The Oak Cliff Nature Preserve has some truly incredible natural scenery. Despite its location in Dallas, you’ll feel as if you are walking through a magical forest. The tress are covered with Spanish moss, and depending on the weather, you can see some truly amazing colors while hiking. The trail takes a lot of twists and turns and can sometimes be confusing. Our recommendation is to allow yourself to get lost as some of the prettier parks are within the woods. The Dallas Off Road Bicycle Association has a good map of the winding trail listed on their website.

Sansom Blue Trail

  • Trail Distance: 2.1 mile loop
  • Difficulty: Moderate
  • How to Get There: Take I-820 up to Lake Worth and exit onto Jacksboro Highway heading southeast. Turn right onto Roberts Cut Off Rd.

Take a hike near Lake Worth on a beautiful patch of rocks and boulders. Only a short distance from Fort Worth, this hike is one to remember. This trail is not well marked so prepare to do a bit of exploring on your own. We recommend hiking with some trekking poles and going during the day. Unfortunately this park is not very well maintained and previous hikers have complained of some trash at the start of the trail. Please be mindful of this and carry out any trash you may have.

Post Oak Preserve

  • Trail Distance: 1.5 mile loop
  • Difficulty: Easy
  • How to Get There: Take TX-175 southbound and exit onto Bowers Rd. Continue about about half a mile down the road until the trailhead.

This secluded trail on the outskirts of Dallas features a gorgeous small lake surround by overgrown foliage. The Post Oak Preserve trail is better hiked in the wintertime during the drier months. You’ll get a sense of being in a fairytale from the spooky looking trees and the constant chattering of birds.

Local’s tip: Bring bug spray during the warmer months and be mindful of snakes and coyotes in this area.

Lewisville Lake Environmental Learning Area

  • Trail Distance: 2.2 mile loop
  • Difficulty: Easy
  • How to Get There: Take I-35E up to Lewisville and exit east onto Jones St. From there head into the environmental learning area and the trailhead is over the creek.

The Lewisville Environmental area features a raised platform hiking trail through the wetlands that take you through some beautiful scenery. Highlights of the trail include bountiful lily pads, red algae, and a cute gazebo on the water. We recommend bringing hiking boots as your feet may get wet!

Photo credit: Aaron Jacobs (Flickr CC)

Spring Creek Nature Center

  • Trail Distance: 4.5 miles total (varies based on path)
  • Difficulty: Easy
  • How to Get There: From PGBT, exit onto Waterview Pkwy towards UT Dallas and turn left onto W Renner Rd. The trailhead is just after crossing Central Exwy.

It’s easy to forget how close you are to the freeway when you’re in the nature center. A heavily wooded area just outside the University of Texas at Dallas, this hiking trail offers a distraction from the bustle of a busy lifestyle. Expect to see plenty of dogs on this trail. There’s a mix of paved and gravel paths here, as well as a crossing over a small creek.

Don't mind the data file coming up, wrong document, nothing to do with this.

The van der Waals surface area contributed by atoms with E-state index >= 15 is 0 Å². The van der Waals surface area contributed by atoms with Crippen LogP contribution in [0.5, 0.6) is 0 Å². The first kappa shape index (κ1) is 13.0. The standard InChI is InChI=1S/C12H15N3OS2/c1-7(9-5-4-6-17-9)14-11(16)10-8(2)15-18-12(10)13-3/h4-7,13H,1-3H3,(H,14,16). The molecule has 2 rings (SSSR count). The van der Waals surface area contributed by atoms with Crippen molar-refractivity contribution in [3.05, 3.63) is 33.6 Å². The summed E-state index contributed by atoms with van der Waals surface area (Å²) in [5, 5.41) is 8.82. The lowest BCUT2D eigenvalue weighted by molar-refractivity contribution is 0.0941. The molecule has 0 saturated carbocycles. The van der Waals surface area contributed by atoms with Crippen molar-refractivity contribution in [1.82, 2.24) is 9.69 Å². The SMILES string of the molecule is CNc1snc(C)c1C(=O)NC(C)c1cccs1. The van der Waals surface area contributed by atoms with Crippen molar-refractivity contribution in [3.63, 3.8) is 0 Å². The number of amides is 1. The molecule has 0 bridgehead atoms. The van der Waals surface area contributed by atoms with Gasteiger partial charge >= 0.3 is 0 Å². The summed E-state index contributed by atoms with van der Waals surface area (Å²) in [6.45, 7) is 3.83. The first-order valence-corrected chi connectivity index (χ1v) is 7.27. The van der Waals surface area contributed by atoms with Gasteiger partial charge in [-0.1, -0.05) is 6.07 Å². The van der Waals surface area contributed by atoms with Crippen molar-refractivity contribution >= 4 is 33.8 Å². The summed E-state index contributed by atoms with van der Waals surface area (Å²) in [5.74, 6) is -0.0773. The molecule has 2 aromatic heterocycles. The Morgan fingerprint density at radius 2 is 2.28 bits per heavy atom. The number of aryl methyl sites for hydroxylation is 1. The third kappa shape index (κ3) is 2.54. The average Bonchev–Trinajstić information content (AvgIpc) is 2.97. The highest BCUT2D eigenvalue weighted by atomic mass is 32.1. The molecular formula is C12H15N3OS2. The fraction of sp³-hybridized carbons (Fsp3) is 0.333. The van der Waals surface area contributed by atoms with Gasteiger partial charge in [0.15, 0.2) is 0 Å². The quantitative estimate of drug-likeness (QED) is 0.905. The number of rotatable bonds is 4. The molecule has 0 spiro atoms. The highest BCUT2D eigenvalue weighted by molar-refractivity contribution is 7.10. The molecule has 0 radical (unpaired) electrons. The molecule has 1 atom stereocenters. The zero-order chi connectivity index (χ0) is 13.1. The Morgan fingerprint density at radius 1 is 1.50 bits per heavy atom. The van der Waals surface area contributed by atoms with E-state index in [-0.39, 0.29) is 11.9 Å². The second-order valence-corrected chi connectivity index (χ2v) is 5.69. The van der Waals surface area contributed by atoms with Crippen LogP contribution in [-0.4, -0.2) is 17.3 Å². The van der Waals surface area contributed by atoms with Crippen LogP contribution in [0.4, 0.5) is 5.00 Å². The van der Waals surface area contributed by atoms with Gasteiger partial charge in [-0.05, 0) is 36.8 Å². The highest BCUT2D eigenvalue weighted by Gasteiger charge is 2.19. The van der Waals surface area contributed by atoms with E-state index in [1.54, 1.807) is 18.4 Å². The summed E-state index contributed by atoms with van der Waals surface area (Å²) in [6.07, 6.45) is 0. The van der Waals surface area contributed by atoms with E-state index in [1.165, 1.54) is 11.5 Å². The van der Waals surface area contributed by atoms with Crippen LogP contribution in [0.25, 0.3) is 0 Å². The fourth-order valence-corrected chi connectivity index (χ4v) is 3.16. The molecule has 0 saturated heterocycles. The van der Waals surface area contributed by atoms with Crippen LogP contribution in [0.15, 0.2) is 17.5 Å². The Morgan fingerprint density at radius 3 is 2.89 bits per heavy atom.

Fossil Ridge Loop Trail (Cleburne)

  • Trail Distance: 4.1 mile loop
  • Difficulty: Moderate
  • How to Get There: Take I-35W southbound to US-67 W until it turns into County Rd 1116. Follow this road and stay right onto County Rd 1225 and then head west on TX-21. Turn right a couple of miles down the road onto Park Road 21 to get to the park.

If you are looking to get completely out of Dallas and Fort Worth, head over to Cleburne. This trek features a gorgeous empty lake surrounded by quiet dirt paths. Head up a few steep paths along the Coyote trail to get some stunning views of over a small waterfall.

Additional Resources for Hiking Near Dallas and Fort Worth

What to Bring

  • Hiking boots – You can’t hike without appropriate footwear, period. For most trails, we recommend an all-purpose waterproof boot with ankle support. We recommend Salomon hiking boots or Keen hiking boots for a comfortable hike.
  • Breathable hiking clothes – For warmer hikes, you’ll want to stay cool in a sweat-wicking shirt/tank top and breathable pants, like these PrAna hiking pants for men and women. For cold-weather hikes, we recommend dressing in layers, including merino wool baselayers, an insulated puffer jacket, and a waterproof outer shell. And don’t forget a pair of the best hiking socks in the world!
  • Trekking poles – You won’t need these for every single hike, but we recommend throwing them in your car anyway just in case. We recommend the Black Diamond foldable trekking poles, which are lightweight and easy to transport.
  • Water bottle – Having water available at all times is a huge must. To spare disposable plastic, we recommend bringing your own refillable water bottle. We’re obsessed with Hydro Flask bottles because they keep water cold for hours, but a good old Nalgene works very well too.
  • Sunscreen and bug spray – This should be self-explanatory, but sweatproof sunscreen and DEET bug spray can help you avoid sunburn and bug bites, two of hiking’s most annoying after-effects.
  • A brimmed hat or cap – The sun can be brutal in open hikes, so always pack a brimmed hat or cap for day hikes in the sunshine.
  • Emergency blanket and first aid kit – We’d strongly recommend bringing a first aid kit and a lightweight emergency blanket on every hike. Why? Because the unfathomable can happen, and it’s always best to play it safe.
  • Durable day pack – A durable day pack is the perfect spot to stash all your hiking gear. While any backpack will do, we recommend Osprey day packs because they’re comfortable and breathable for long hikes.

Wondering what exactly you should pack for your next hike? Visit our Complete Day Hiking Packing List for our full list and our top gear recommendations.

Related Links & Resources for Hikes Near Dallas & Fort Worth